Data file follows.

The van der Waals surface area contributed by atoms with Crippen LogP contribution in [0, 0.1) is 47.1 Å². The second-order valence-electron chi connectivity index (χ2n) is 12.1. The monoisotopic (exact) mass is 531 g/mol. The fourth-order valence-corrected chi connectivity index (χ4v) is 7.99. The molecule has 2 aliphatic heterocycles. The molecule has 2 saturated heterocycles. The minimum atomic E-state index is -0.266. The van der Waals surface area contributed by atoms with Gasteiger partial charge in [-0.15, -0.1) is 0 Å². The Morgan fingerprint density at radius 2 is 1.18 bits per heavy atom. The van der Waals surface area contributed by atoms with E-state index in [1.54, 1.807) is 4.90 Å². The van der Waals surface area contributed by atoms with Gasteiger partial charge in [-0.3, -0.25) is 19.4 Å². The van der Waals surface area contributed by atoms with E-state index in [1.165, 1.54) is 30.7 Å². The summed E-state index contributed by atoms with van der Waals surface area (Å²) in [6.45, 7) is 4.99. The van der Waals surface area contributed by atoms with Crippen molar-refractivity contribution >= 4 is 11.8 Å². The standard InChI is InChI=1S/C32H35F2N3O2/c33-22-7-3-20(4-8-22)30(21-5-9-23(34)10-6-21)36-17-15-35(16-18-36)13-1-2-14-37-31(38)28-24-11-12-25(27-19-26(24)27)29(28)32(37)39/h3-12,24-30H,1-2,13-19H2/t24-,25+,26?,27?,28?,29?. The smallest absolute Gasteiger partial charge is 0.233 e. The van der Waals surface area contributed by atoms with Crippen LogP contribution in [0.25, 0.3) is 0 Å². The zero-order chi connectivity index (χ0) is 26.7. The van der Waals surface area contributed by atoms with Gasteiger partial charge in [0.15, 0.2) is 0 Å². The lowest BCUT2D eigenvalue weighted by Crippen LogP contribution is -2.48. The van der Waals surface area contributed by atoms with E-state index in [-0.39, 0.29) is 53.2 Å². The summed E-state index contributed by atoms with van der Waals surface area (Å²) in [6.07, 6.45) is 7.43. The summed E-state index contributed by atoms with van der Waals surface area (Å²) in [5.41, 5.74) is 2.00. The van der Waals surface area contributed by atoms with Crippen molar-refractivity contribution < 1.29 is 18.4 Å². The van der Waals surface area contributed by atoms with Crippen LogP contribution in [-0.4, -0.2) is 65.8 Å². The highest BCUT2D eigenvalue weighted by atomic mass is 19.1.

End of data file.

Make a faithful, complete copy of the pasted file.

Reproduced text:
The van der Waals surface area contributed by atoms with Crippen LogP contribution in [0, 0.1) is 47.1 Å². The second-order valence-electron chi connectivity index (χ2n) is 12.1. The monoisotopic (exact) mass is 531 g/mol. The fourth-order valence-corrected chi connectivity index (χ4v) is 7.99. The molecule has 2 aliphatic heterocycles. The molecule has 2 saturated heterocycles. The minimum atomic E-state index is -0.266. The van der Waals surface area contributed by atoms with Gasteiger partial charge in [-0.15, -0.1) is 0 Å². The Morgan fingerprint density at radius 2 is 1.18 bits per heavy atom. The van der Waals surface area contributed by atoms with E-state index in [1.54, 1.807) is 4.90 Å². The van der Waals surface area contributed by atoms with Gasteiger partial charge in [-0.3, -0.25) is 19.4 Å². The van der Waals surface area contributed by atoms with E-state index in [1.165, 1.54) is 30.7 Å². The summed E-state index contributed by atoms with van der Waals surface area (Å²) in [6.45, 7) is 4.99. The van der Waals surface area contributed by atoms with Crippen molar-refractivity contribution >= 4 is 11.8 Å². The standard InChI is InChI=1S/C32H35F2N3O2/c33-22-7-3-20(4-8-22)30(21-5-9-23(34)10-6-21)36-17-15-35(16-18-36)13-1-2-14-37-31(38)28-24-11-12-25(27-19-26(24)27)29(28)32(37)39/h3-12,24-30H,1-2,13-19H2/t24-,25+,26?,27?,28?,29?. The smallest absolute Gasteiger partial charge is 0.233 e. The van der Waals surface area contributed by atoms with Crippen LogP contribution in [0.25, 0.3) is 0 Å². The zero-order chi connectivity index (χ0) is 26.7. The van der Waals surface area contributed by atoms with Gasteiger partial charge in [0.15, 0.2) is 0 Å². The lowest BCUT2D eigenvalue weighted by Crippen LogP contribution is -2.48. The van der Waals surface area contributed by atoms with E-state index in [-0.39, 0.29) is 53.2 Å². The summed E-state index contributed by atoms with van der Waals surface area (Å²) in [6.07, 6.45) is 7.43. The summed E-state index contributed by atoms with van der Waals surface area (Å²) in [5.41, 5.74) is 2.00. The van der Waals surface area contributed by atoms with Crippen molar-refractivity contribution < 1.29 is 18.4 Å². The van der Waals surface area contributed by atoms with Crippen LogP contribution in [-0.4, -0.2) is 65.8 Å². The highest BCUT2D eigenvalue weighted by atomic mass is 19.1.